The Luxury of Emptiness: Meet Indonesian Architecture Firm DUA

On Space, Tradition, and Building a Revolution Out of Paper

  • Interview: Adriano Sack
  • Images/Photos Courtesy Of: DUA

“Incredibly sensitive and elegant,” is how Berlin-based architect Roger Bundschuh describes the work of DUA, the Indonesian architecture firm Ardy Hartono and Dimas Satria founded in Jakarta in 2015. Bundschuh teaches architecture in Dessau, a stone’s throw from the iconic Bauhaus building Walter Gropius designed in 1926, and it was while teaching that he met Hartono and Satria, who completed their master’s studies under his guidance. Shortly after graduating and starting their own firm, the duo were appointed part of the team to conceptualize the Indonesian pavilion for the 2018 Venice Biennale. The newcomers avoided the temptation to create a showy piece to impress the international crowd, and instead did...almost nothing.

Gigantic strips of white paper hung in an elegant curve in one of the rustic halls of the Arsenale. They called their concept “Poetics of Emptiness” and wrote something of a manifesto to accompany it: “This paper pavilion embraces the site and the gravity as the determining forces to construct the form and the space, as opposed to the common authoritative constructional elements such as column, wall, and roof." Their gentle-handed intervention turned out to be one of the most quietly magnetic attractions of the whole event. Theirs is an architecture that does not hammer its grandiosity into the viewer. What DUA does is humble, seemingly old-fashioned, and yet almost revolutionary in the era of “starchitects.” “The era of icon is over, over, over,” says Bundschuh, a tough teacher, not one to sing praises unless he considers them 100% deserved, “And DUA are spearheading the new era.”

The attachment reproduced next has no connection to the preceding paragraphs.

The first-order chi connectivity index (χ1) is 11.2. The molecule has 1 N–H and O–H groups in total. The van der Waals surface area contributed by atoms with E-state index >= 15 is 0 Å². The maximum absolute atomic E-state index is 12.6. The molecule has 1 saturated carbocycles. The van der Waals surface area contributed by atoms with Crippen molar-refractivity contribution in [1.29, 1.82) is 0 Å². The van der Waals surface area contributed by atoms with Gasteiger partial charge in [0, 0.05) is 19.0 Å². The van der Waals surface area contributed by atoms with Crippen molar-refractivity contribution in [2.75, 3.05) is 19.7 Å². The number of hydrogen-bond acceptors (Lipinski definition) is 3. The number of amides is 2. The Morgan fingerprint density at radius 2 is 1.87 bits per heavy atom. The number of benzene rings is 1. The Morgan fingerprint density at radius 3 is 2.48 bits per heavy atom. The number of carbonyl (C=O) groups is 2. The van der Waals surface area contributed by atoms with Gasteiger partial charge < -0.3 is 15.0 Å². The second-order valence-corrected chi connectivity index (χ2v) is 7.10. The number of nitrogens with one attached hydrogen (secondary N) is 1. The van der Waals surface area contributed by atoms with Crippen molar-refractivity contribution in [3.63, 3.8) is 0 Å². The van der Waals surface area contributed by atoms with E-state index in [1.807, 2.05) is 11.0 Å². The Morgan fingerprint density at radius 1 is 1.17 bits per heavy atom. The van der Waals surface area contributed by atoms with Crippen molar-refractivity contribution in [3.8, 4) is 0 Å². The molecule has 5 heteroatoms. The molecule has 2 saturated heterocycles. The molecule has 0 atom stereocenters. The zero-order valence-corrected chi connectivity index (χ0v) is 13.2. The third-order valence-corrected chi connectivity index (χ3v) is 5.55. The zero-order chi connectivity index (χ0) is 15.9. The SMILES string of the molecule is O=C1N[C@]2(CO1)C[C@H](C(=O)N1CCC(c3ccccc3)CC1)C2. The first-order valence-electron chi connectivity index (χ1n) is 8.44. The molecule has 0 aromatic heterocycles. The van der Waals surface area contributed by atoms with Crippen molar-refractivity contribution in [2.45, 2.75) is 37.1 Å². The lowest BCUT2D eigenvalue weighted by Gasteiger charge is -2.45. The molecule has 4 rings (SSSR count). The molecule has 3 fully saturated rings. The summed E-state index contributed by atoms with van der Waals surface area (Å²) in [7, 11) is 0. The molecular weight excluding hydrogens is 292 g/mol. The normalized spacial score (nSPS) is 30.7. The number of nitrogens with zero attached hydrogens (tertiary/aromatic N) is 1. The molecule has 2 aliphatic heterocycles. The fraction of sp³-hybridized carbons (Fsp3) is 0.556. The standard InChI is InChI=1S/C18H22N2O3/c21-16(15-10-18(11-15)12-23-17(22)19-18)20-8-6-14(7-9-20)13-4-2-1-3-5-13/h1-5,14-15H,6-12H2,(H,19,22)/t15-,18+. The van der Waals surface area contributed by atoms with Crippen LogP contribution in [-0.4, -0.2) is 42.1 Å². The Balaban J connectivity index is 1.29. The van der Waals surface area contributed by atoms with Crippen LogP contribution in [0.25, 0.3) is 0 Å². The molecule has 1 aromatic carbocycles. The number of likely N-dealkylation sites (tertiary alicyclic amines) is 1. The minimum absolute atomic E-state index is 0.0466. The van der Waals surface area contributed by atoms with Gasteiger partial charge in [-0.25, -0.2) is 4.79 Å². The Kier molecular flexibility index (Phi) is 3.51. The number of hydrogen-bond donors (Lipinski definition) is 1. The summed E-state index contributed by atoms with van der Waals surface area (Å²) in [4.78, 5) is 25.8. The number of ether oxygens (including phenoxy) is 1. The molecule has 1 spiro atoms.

Another of their few finished projects (in the world of architecture, clocks tick at a glacial pace) is a tiny house in Bandung that seems, on first glance, almost like a joke. The windows are proportioned so that people standing on a tiny balcony or looking out of a window appear too big, somehow off. The architects removed all walls and vertical separation between spaces and left just one high room, with different zones on different levels. Entitled 4x6x6, the building is a hyper-elegant, deadpan answer to the challenge of building in high density areas (which is, obviously, the future of building everywhere). It shows the rational, poetic approach of DUA—their dry sense of humor and dedication to pushing boundaries. The photos of the house are vaguely reminiscent of the famous images of the Bauhaus building in Dessau, where young students dreamt of building a new and better world. A collection of DUA’s ongoing projects is called: “Currently Still Questioning.” It is clear: if you want to quietly change the world, questions are the answer.

I spoke with Ardy Hartono & Dimas Satria about the Venice Biennale, office food, and the beauty of cross-ventilation.

Adriano Sack

Ardy Hartono, Dimas Satria

You called your project for Venice “Poetics of Emptiness.” Why poetics?

We found that emptiness has a lot of intangible qualities, where everyone can have their own perception and impression about a certain spatial character. These qualities can evoke emotions and play. Just like poetry.

Why not “Politics of Emptiness”?

Interesting, that would also be a very intriguing study. But a different one.

Featured In Top Image: Photo by William Sutanto, 4x6x6, a house/space in Bandung. Photo by Jonathan Gahari, Indonesia Pavilion, Sunyata.

The pavilion at the Venice biennial referred to traditional Indonesian building practices. Is paper a traditional Indonesian building material?